—purpose

——vision

———mission

————goals

—————needs

——————etc.

All of this could be co-created by the team and all stakeholders - especially the users and customer - and summarized on the Lean Procurement Canvas. More advanced teams even do a color-coding of the elements on the canvas. Find below an excerpt of the Lean Procurement Canvas how it could be interpreted.

Key is the co-creation, even with the potential partners. Without, there will be no strategic alignment!-Eric from AirFrance recently said the following applying LAP in one of their strategic sourcing cases (They co-created 3 proposals simultaneously with 3 potential partners in 1 room using the Lean Procurement Canvas):

To improve each proposal we do need collaboration and for collaboration we first of all need alignment. That’s why we usually need up to 80% of the time with at the buyer side only to agree on the WHY and WHAT internally first. To come to action it’s fundamental important, that the team, including the partner and it’s main stakeholders, have a joint agreement about the ultimate next goal/s. The challenge we’ve observed is, that even everybody knows SMART (4), we’re all very bad in applying it. I personally find it almost impossible to write a business goal, that is specific, measurable, actionable, relevant or realistic and time-bound. It always felt I needed to be a jack of all trades and it seemed our customers had the same issue.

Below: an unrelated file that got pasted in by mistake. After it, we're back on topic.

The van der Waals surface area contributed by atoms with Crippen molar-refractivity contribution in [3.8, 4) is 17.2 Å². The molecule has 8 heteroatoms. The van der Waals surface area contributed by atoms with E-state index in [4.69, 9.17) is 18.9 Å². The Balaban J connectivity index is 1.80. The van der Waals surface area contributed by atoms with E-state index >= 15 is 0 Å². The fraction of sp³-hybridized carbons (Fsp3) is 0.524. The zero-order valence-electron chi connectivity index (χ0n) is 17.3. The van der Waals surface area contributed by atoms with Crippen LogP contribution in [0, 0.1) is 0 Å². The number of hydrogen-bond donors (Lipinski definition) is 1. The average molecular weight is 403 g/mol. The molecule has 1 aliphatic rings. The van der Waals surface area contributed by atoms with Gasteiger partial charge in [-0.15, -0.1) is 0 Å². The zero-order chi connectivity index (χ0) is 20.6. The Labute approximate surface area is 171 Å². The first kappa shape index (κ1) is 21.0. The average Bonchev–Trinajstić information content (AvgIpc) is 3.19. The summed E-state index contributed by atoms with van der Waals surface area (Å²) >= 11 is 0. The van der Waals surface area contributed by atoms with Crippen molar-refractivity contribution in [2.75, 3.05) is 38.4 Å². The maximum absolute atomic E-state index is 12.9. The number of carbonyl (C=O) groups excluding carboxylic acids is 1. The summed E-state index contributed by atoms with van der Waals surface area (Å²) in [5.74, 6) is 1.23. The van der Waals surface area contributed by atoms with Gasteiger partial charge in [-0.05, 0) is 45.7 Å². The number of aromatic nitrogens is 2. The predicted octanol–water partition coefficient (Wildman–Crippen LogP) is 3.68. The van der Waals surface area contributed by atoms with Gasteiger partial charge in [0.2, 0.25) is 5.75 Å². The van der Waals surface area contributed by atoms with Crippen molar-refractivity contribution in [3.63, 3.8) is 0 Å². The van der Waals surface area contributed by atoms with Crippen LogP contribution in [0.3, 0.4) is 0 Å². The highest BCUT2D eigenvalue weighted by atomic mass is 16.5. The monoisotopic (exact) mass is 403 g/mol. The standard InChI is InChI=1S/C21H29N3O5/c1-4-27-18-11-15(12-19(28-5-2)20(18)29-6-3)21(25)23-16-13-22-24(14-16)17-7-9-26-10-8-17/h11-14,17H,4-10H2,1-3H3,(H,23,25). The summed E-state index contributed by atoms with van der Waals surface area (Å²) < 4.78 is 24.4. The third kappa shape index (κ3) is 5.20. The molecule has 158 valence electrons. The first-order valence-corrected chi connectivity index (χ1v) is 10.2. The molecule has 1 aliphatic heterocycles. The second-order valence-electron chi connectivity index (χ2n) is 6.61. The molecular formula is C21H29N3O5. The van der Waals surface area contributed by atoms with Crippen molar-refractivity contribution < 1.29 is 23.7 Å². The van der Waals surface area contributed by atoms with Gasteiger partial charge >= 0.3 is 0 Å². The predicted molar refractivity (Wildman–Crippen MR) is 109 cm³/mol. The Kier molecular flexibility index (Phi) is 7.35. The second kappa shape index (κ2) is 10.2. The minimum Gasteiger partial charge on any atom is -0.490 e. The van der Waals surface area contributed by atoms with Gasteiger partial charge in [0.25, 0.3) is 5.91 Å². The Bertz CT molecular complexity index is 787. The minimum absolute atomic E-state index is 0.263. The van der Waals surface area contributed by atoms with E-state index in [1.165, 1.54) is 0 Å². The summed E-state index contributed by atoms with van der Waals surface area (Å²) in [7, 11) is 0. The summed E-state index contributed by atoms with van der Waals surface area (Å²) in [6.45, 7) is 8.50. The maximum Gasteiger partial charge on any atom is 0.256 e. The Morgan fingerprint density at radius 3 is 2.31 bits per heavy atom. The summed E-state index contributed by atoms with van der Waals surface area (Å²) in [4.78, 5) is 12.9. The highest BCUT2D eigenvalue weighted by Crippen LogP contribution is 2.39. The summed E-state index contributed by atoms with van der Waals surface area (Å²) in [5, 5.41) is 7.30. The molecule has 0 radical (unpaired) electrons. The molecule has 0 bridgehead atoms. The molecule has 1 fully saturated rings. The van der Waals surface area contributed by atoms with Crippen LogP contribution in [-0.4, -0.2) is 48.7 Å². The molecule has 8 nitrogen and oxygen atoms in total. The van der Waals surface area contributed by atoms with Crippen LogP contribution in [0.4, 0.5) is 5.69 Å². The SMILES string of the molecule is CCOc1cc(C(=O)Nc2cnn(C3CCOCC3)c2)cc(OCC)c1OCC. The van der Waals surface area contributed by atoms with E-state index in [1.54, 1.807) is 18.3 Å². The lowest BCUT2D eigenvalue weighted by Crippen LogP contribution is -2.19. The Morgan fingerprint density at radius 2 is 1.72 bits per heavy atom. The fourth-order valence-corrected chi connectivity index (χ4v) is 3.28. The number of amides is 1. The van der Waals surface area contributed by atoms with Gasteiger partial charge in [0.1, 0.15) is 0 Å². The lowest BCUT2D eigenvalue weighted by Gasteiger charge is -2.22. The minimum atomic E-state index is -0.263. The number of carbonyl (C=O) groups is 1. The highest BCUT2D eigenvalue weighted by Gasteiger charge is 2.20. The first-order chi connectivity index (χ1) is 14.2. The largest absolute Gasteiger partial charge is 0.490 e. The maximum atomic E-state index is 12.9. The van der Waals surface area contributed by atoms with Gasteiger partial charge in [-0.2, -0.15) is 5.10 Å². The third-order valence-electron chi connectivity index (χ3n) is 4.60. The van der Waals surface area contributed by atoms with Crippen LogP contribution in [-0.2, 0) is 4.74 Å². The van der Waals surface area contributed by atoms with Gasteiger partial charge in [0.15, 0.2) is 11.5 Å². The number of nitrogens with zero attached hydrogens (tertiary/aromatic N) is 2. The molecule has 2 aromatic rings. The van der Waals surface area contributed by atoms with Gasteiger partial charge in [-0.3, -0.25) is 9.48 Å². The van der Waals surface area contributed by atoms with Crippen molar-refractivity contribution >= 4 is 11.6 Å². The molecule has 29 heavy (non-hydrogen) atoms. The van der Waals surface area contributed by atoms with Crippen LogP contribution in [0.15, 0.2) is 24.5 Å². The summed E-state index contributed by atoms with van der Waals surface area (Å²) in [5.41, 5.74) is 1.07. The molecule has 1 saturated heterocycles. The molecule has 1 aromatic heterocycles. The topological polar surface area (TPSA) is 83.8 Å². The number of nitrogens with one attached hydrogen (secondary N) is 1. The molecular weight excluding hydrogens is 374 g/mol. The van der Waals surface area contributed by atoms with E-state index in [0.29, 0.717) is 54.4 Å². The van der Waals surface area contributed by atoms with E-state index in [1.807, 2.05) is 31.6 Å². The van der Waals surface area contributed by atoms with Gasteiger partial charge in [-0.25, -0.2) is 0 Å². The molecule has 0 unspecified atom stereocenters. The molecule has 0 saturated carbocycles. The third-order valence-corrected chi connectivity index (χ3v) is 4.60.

That’s why we’ve put all our expertise together howto write good business goals and developed the „golden“ LAP Nugget „Business Goals & Key Results“ we’d like to share with you in this blog post. More nuggets are about to come in the next episodes of this series of blog posts.

LAP Nuggets: Business Goals & Key Results

If it comes to an internal agreement with our main stakeholders we do exactly need to know when we will have been successful. Same thing is important for the potential partners to create their proposals and to become e.g. a fundamental aspect of a joint contract too.

Good practices are never the solution, but could be always a source for inspiration.
— Mirko Kleiner

In agile I always loved the fact that we slice complex customer needs down to slices, that are achievable within days or hours and could be further prioritised. We furthermore agree on the acceptance criterias even before we start implementation. A similar concept is used some abstraction levels higher with the OKR’s (5). The Objective and Key Results have been one of our main source of inspiration writing better business goals. We enhanced the concept by further aspects specifically for LAP and created the LAP Nuggets „Business Goals & Key Results“. 

Please note: Important to understand is that all of our LAP Nuggets are not prescriptive to run LAP or use the Lean Procurement Canvas. Majority of users still use just sticky notes. As every good practice one size doesn’t fit it all, but could always be a source for inspiration!-Btw. You might use them in other contexts as well :-)

If you’re familiar with OKR’s it’ll be obvious to you. Each Business Goal consist of a card „Business Goal“ and one or more „Key Results“. From my point of view is it this seperation, that makes it much easier to define faster, better business goals!